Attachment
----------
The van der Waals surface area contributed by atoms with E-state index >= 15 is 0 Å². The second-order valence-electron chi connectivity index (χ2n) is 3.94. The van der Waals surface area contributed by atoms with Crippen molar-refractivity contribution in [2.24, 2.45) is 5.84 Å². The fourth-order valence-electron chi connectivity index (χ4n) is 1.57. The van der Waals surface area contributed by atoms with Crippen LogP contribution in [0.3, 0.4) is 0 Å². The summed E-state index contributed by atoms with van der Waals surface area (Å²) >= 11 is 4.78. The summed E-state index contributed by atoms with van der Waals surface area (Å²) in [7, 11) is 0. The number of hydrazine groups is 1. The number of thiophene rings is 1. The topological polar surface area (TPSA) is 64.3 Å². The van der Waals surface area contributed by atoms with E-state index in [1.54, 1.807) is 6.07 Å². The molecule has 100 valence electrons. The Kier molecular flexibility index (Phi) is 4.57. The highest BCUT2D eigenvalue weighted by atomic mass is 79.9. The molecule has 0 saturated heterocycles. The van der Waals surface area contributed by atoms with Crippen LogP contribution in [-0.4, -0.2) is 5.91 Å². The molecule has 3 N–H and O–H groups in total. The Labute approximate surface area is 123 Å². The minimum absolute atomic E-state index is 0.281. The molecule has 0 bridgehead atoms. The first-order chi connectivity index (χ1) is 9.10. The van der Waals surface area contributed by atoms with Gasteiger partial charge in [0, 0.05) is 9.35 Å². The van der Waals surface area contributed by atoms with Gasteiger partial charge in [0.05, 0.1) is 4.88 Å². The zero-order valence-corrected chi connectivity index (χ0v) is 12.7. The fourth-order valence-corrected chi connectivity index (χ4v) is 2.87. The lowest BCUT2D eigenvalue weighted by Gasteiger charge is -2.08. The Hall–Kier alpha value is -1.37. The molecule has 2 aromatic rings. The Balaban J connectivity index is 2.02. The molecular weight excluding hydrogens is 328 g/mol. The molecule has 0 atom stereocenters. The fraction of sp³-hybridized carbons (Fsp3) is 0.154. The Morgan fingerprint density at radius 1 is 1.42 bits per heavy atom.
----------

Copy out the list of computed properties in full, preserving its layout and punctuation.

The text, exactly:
The van der Waals surface area contributed by atoms with E-state index >= 15 is 0 Å². The second-order valence-electron chi connectivity index (χ2n) is 3.94. The van der Waals surface area contributed by atoms with Crippen molar-refractivity contribution in [2.24, 2.45) is 5.84 Å². The fourth-order valence-electron chi connectivity index (χ4n) is 1.57. The van der Waals surface area contributed by atoms with Crippen LogP contribution in [0.3, 0.4) is 0 Å². The summed E-state index contributed by atoms with van der Waals surface area (Å²) >= 11 is 4.78. The summed E-state index contributed by atoms with van der Waals surface area (Å²) in [7, 11) is 0. The number of hydrazine groups is 1. The number of thiophene rings is 1. The topological polar surface area (TPSA) is 64.3 Å². The van der Waals surface area contributed by atoms with E-state index in [1.54, 1.807) is 6.07 Å². The molecule has 100 valence electrons. The Kier molecular flexibility index (Phi) is 4.57. The highest BCUT2D eigenvalue weighted by atomic mass is 79.9. The molecule has 0 saturated heterocycles. The van der Waals surface area contributed by atoms with Crippen LogP contribution in [-0.4, -0.2) is 5.91 Å². The molecule has 3 N–H and O–H groups in total. The Labute approximate surface area is 123 Å². The minimum absolute atomic E-state index is 0.281. The molecule has 0 bridgehead atoms. The first-order chi connectivity index (χ1) is 9.10. The van der Waals surface area contributed by atoms with Gasteiger partial charge in [0, 0.05) is 9.35 Å². The van der Waals surface area contributed by atoms with Gasteiger partial charge in [0.05, 0.1) is 4.88 Å². The zero-order valence-corrected chi connectivity index (χ0v) is 12.7. The fourth-order valence-corrected chi connectivity index (χ4v) is 2.87. The lowest BCUT2D eigenvalue weighted by Gasteiger charge is -2.08. The Hall–Kier alpha value is -1.37. The molecule has 2 aromatic rings. The Balaban J connectivity index is 2.02. The molecular weight excluding hydrogens is 328 g/mol. The molecule has 0 atom stereocenters. The fraction of sp³-hybridized carbons (Fsp3) is 0.154. The Morgan fingerprint density at radius 1 is 1.42 bits per heavy atom.